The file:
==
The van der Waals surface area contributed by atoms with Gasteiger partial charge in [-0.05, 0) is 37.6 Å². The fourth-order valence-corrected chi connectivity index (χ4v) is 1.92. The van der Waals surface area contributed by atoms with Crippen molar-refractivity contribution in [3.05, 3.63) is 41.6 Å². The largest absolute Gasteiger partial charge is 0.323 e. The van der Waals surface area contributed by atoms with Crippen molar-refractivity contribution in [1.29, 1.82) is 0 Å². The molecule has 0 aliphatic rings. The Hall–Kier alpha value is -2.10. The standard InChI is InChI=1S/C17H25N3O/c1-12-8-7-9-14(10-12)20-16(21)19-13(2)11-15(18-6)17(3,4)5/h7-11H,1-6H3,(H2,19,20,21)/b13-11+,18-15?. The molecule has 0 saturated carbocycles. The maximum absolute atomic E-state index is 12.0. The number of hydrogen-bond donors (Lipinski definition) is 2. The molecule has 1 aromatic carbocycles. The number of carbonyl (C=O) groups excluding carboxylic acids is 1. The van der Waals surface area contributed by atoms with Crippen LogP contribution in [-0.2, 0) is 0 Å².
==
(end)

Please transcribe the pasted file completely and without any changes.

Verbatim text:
The van der Waals surface area contributed by atoms with Gasteiger partial charge in [-0.05, 0) is 37.6 Å². The fourth-order valence-corrected chi connectivity index (χ4v) is 1.92. The van der Waals surface area contributed by atoms with Crippen molar-refractivity contribution in [3.05, 3.63) is 41.6 Å². The largest absolute Gasteiger partial charge is 0.323 e. The van der Waals surface area contributed by atoms with Crippen molar-refractivity contribution in [1.29, 1.82) is 0 Å². The molecule has 0 aliphatic rings. The Hall–Kier alpha value is -2.10. The standard InChI is InChI=1S/C17H25N3O/c1-12-8-7-9-14(10-12)20-16(21)19-13(2)11-15(18-6)17(3,4)5/h7-11H,1-6H3,(H2,19,20,21)/b13-11+,18-15?. The molecule has 0 saturated carbocycles. The maximum absolute atomic E-state index is 12.0. The number of hydrogen-bond donors (Lipinski definition) is 2. The molecule has 1 aromatic carbocycles. The number of carbonyl (C=O) groups excluding carboxylic acids is 1. The van der Waals surface area contributed by atoms with Crippen LogP contribution in [-0.2, 0) is 0 Å².